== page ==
Five residents of Alliance Health at West Acres, a 130-bed nursing home in Brockton, died after contracting the coronavirus, according to the nonprofit company that operates the facility, located at 804 Pleasant St.
BROCKTON – Five residents of the Alliance Health at West Acres nursing home in Brockton have died after contracting the coronavirus, according to the nonprofit corporation that operates the facility.
Frank Grady, the president and chief executive officer of Alliance Health and Human Services, confirmed the deaths in an email on Tuesday after inquiries from The Enterprise. In total, as of Monday night, 28 residents of the 130-bed nursing home at 804 Pleasant St. in Brockton tested positive for the coronavirus, Grady said.
The Southboro-based Alliance Health and Human Services, which operates eight nursing homes in Massachusetts, said it did its best at the West Acres nursing home in Brockton to prepare for the impact of the coronavirus, going “over and above” the guidance issued by state public health authorities and the U.S. Centers for Disease Control and Prevention, including the early use of surgical masks and other protective gear for all staff.
“Unfortunately, this virus is insidious and fast moving,” according to a statement from Alliance Health, emailed to The Enterprise by Grady late Tuesday afternoon. “Despite our best effort and the advice of state’s epidemiologists, the virus has entered our facility and as of last night we have 28 COVID-19 positive residents, and five residents have passed away. We have, and will continue, to inform family members about the condition of their loved ones, and we share their pain and loss.”
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The National Guard is offering assistance to the West Acres nursing home, as well as the Saint Joseph Manor nursing home on Thatcher Street, according to Brockton Mayor Robert Sullivan. The Brockton mayor thanked the military for their assistance and said the city needs to continue to look out for its senior population.
“They are the ones greatly impacted,” Sullivan said. “The seniors are vulnerable. Look across the nation and the world.”
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The Enterprise also reached out to Saint Joseph Manor and its parent company, Covenant Health, seeking information about the situation at that nursing home on the east side of the city. In an email late Tuesday afternoon, Saint Joseph Manor administrator Jim Keane said the Brockton nursing home is caring for 14 residents who have tested positive for the coronavirus, but he didn’t mention any deaths.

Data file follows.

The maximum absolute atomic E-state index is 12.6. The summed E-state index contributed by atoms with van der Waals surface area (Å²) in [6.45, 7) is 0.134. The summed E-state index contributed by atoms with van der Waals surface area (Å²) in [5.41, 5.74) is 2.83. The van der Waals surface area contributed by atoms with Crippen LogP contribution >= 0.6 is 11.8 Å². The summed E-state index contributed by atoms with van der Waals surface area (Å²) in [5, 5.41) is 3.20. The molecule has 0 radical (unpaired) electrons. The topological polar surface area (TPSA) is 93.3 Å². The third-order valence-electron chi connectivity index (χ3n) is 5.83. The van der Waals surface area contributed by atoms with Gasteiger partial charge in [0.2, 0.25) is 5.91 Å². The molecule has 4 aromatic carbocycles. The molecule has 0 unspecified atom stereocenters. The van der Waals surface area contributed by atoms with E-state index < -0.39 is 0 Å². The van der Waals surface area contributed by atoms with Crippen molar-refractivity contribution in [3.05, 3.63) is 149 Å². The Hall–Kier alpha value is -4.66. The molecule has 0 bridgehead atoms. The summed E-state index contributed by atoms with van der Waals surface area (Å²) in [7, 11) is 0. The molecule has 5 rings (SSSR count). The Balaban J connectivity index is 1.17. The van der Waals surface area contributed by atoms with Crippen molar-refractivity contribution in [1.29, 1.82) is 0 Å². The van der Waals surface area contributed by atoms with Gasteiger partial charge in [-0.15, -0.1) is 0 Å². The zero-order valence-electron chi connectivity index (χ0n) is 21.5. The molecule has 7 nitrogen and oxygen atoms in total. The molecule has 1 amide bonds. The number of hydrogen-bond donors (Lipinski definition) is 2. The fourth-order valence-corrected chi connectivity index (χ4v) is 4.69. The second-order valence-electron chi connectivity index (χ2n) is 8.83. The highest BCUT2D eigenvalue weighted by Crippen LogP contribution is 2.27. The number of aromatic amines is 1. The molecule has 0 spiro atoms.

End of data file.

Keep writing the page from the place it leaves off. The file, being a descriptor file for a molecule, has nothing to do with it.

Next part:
“These residents are being cared for in a separate area of our facility to limit the possibility of exposure to others,” Keane said. “Like most other facilities, St. Joseph Manor is caring for residents who have symptoms compatible with COVID-19. … We are strictly following federal CDC guidelines in all areas including all prevention, containment, and mitigation protocols.”
Sullivan said he was saddened by the news of Brockton residents who died recently after contracting the coronavirus.
“Our prayers and thoughts are with the departed,” the Brockton mayor said.
John McGarry, executive health officer from the Brockton Board of Health, said on Tuesday afternoon that his office was not yet informed of the deaths at the West Acres nursing home, and it was unclear if those five deaths were included in the city’s official tally at that time, which counted a total of seven people in Brockton who had died in connection to the coronavirus.
Marybeth McCabe, a spokesperson for the Massachusetts Department of Public Health, said in an email on Tuesday afternoon that she was not immediately able to provide specifics about the situation at Alliance Health at West Acres. But she offered information from the Department of Public Health stating that outbreaks in nursing homes are taking place across the country. In Massachusetts, as of Monday, the Department of Public Health said nursing home residents accounted for 835 of the state’s more than 13,800 positive cases of the coronavirus.
While paying tribute to its staff who helped the nursing home become a highly rated facility, as a recipient of the 2019 Silver Quality Award from the American Health Care Association, Alliance Health and Human Services said in an email that testing has been difficult due to lack of access and slowness of test results.
“Testing has been a challenge, and all skilled nursing facilities need more access to tests and to quicker results turnaround,” according to the email from Grady. “We are grateful to the National Guard and the state for testing many of our residents, but this virus moves so quickly that more efficient and widespread testing is a must. Ideally, we would like everyone in the facility to be tested. Until that happens, skilled nursing facilities across the state will continue to see more and more cases.”
Alliance Health and Human Services said it will continue to follow guidelines from the state and federal government.
“We are doing everything in our power to protect our residents and our staff, and we will continue to heed the latest protocols and best practices released by state and federal health officials,” Grady said.
This is a breaking news story. Please check back soon for additional information.